LFX Security (earlier called as Vulnerability Detection) is a service that helps open source developers identify and remediate security vulnerabilities in order to create more secure code. Projects that are part of the Linux Foundation database receive free weekly scans via the LFX Security service in order to detect vulnerabilities in code repositories. A public dashboard gives developers visibility into open security issues and paths to remediation.
Yes, if your project is set up on Linux Foundation database, then LFX Security automatically scans your code on a weekly basis, and adds any detected vulnerabilities to your project dashboards. Issues are classified as high, medium, or low risk based on information in databases including CVE and CWE. An inventory of your project’s detected dependencies and licenses is mapped along with the dependency details.
Only maintainers and contributors can see details of a vulnerability scan. However, because these projects are on public repositories, anyone can see the vulnerability summary that shows the total number of issues.
LFX Security uses Snyk to scan a project’s Git-based repository and identifies dependencies’ licenses against the SPDX license list. License identification varies by ecosystem, but generally it is produced via a combination of the stated license on the package, retrieving metadata from the registry, and license information in manifest files.
For LFX Security, we are partnering with a few solutions providers where it makes sense. For example, projects can choose to allocate funds raised through the LFX Funding service to administer bug bounty programs through a partnership with HackerOne. Snyk provides daily vulnerability scanning for all projects on LFX (Funding and Mentorship) to identify vulnerabilities and dependencies — and to help manage Internet Protocol (IP) risk with license verification.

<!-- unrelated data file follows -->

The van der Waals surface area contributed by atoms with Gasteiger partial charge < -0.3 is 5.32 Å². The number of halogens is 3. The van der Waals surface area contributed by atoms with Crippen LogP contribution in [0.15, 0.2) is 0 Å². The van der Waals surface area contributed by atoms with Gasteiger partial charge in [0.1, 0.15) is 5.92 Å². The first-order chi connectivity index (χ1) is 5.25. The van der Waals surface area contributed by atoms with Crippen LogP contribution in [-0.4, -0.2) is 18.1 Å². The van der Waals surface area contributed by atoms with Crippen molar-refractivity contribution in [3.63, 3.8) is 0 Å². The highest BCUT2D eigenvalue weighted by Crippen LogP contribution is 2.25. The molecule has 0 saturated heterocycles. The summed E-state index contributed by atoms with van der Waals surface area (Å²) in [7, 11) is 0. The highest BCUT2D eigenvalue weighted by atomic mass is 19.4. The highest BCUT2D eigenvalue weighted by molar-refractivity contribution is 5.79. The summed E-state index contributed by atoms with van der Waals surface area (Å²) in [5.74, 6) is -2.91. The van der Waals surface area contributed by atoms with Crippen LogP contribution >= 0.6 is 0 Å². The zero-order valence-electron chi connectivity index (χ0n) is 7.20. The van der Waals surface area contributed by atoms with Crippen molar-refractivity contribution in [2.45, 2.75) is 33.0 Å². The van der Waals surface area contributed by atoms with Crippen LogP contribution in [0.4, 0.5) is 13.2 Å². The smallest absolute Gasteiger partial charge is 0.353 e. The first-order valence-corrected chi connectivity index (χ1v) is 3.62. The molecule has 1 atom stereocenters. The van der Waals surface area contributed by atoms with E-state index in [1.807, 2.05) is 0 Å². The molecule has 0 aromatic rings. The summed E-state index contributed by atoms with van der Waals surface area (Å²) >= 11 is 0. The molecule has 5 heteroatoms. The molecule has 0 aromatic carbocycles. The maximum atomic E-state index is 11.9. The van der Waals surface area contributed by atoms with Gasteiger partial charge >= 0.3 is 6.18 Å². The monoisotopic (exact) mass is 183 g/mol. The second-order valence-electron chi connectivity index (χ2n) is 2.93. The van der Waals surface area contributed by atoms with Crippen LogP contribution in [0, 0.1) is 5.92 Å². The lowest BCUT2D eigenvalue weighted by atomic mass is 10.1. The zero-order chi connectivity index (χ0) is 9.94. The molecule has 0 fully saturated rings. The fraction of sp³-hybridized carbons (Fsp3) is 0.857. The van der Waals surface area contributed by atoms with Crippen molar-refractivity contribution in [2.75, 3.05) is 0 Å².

Firstly all projects in LFX automatically get dependency license scans. LFX provides a project and its maintainers with visibility into the full tree of direct and indirect third-party dependencies that Snyk detects as leveraged by the project, along with reporting the licenses Snyk associates with those dependencies. Scan report provides a project's maintainer complete list of direct and indirect third-party dependencies affecting their project. Scan report also finds out licenses associated with those third-party dependencies. This reporting gives maintainers a simple, lightweight and zero-effort view into the array of third-party licenses that their project relies upon. It helps enable projects to make determinations about whether to avoid particular dependencies — for example, if their licenses might be incompatible with the project’s own license, IP policies and community objectives. It also helps projects identify their compliance obligations for the dependencies they use — for example, which license notices they need to reproduce when they distribute those dependencies.
Secondly, the Linux Foundation’s new EasyCLA (Contributor License Agreement) service tackles the difficult problem of ensuring that Contributor's assign IP rights on their source code to opensource projects. The new EasyCLA service also handles corporate authority considerations by requiring corporate EasyCLA to be signed by an authorized signatory of a company. It enables companies to control which of their employees are authorized to contribute to which projects under the signed EasyCLA . Depending on their own needs and processes, companies can take a fine-grained approach by specifying individual authorized contributors’ email addresses, or can easily authorize all employees across a domain name. The EasyCLA service facilitates all these workflows and ensures that code contributions can only be accepted after the contributor satisfies the EasyCLA requirements. Although the EasyCLA service is initially available to Linux Foundation-hosted projects, we hope to make it available to a broader set of projects, including those on LFX.